Finally the management must recognise the role of management lies not in delegation and resource mobilisation alone, rather it lies in controlling, planning, organising and leading the firm in its entirety. To this extent, the manager must maintain a grip of the firm, be aware of any developments and play an overall oversight role. This ought to be distinguished from micromanagement which is against division of labour and delegation. In the new managerial era, information is power and the more the management knows both internally and externally, the more it stands to pursue an informed and professional decision. This would cushion the firm from shocks and disappointments due to incompetence, poor work delivery and unnoticed disregard of professional dictates at the workplace. Just as the management shares the good performance of the firm, so should it be ready to bear the responsibility of poor performance.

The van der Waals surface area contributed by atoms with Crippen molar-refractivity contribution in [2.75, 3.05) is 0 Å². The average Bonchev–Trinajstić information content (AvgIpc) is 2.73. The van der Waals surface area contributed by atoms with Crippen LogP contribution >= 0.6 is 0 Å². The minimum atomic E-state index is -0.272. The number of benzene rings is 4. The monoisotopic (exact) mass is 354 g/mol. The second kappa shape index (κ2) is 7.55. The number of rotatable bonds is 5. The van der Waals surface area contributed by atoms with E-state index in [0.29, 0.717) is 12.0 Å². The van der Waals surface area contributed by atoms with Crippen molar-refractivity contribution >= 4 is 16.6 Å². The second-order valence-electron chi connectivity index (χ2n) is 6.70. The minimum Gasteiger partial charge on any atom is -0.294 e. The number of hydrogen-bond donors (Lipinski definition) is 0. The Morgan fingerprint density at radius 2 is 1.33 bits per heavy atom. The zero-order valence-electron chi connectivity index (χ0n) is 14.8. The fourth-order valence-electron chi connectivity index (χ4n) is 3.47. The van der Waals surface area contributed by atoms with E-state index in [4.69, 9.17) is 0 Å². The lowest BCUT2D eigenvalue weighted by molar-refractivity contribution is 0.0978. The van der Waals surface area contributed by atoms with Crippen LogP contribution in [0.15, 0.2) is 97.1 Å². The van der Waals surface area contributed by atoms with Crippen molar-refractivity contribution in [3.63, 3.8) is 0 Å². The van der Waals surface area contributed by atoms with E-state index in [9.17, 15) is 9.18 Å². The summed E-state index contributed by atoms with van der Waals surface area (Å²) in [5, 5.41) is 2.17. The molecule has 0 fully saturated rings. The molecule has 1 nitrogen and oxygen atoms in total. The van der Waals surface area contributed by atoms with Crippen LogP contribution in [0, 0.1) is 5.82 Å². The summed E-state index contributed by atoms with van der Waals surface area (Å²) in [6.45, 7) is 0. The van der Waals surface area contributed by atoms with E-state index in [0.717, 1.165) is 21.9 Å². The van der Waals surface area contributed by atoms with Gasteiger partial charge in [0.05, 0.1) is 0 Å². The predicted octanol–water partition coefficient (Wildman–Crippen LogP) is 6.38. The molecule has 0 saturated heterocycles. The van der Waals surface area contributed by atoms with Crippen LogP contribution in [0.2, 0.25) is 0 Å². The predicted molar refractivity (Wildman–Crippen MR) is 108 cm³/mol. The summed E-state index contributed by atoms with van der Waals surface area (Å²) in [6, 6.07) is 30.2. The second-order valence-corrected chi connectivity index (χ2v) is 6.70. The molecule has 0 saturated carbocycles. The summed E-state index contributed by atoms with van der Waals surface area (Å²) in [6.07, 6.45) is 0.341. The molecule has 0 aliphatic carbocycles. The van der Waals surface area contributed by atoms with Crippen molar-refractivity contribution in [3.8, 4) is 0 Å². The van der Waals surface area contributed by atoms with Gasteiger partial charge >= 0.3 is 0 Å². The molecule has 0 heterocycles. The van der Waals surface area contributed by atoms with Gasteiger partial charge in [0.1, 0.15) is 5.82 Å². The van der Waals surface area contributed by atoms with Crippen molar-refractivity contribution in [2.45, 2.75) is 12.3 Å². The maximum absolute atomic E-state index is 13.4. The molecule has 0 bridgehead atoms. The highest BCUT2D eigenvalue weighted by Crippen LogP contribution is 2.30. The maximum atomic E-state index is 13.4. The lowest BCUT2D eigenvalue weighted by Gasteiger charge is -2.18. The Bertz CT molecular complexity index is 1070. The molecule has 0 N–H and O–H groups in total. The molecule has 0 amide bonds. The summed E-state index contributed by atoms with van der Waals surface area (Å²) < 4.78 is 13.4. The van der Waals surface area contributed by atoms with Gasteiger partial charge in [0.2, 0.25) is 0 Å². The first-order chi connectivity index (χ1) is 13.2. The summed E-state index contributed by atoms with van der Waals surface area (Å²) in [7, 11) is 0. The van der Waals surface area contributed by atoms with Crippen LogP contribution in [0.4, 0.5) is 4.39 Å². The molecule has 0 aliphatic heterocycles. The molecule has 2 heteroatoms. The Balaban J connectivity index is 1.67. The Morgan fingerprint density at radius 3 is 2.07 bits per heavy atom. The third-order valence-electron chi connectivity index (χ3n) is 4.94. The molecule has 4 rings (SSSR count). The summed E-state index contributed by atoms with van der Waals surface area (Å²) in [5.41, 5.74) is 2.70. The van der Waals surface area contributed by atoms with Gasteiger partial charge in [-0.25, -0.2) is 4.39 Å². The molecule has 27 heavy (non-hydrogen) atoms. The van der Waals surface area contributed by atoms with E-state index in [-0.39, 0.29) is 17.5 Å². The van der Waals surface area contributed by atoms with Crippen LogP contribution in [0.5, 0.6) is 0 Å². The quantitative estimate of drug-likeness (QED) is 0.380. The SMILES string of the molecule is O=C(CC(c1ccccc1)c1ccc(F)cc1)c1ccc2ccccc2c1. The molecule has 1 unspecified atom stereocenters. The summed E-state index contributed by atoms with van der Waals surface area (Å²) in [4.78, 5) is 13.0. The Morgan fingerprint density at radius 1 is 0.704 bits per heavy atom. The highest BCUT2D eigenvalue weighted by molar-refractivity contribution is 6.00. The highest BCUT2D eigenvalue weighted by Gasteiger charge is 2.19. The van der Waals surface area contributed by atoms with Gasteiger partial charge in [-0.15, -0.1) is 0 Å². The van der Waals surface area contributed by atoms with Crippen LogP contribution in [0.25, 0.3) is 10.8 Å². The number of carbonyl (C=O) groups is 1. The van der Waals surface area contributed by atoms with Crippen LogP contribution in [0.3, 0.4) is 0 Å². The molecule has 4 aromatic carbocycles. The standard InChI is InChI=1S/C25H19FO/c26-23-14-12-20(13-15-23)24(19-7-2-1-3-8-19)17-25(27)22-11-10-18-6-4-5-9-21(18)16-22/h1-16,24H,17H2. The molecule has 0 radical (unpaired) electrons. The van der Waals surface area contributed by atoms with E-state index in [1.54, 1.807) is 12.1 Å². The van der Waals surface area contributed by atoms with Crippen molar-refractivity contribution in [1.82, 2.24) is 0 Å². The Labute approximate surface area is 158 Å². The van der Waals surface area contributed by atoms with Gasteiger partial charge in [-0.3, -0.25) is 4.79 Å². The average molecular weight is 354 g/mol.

Management Consultant.
Abraham, S. C. (2012). Strategic Planning: A Practical Guide for Competitive Success. New York: Emerald Group Publishing.
Bloom , N., & Reenen, J. V. (2010). Why Do Management Practices Differ across Firms and Countries? Journal of Economic Perspectives, 203-224.
Davenport, T. H. (2006, January). Competing on Analytics. Havard Business Review, 84(1), 98-107.
Harfield, T. (2009). Strategic Management and Michael Porter: a postmodern reading. International Journal of Strategic Management, 1-14.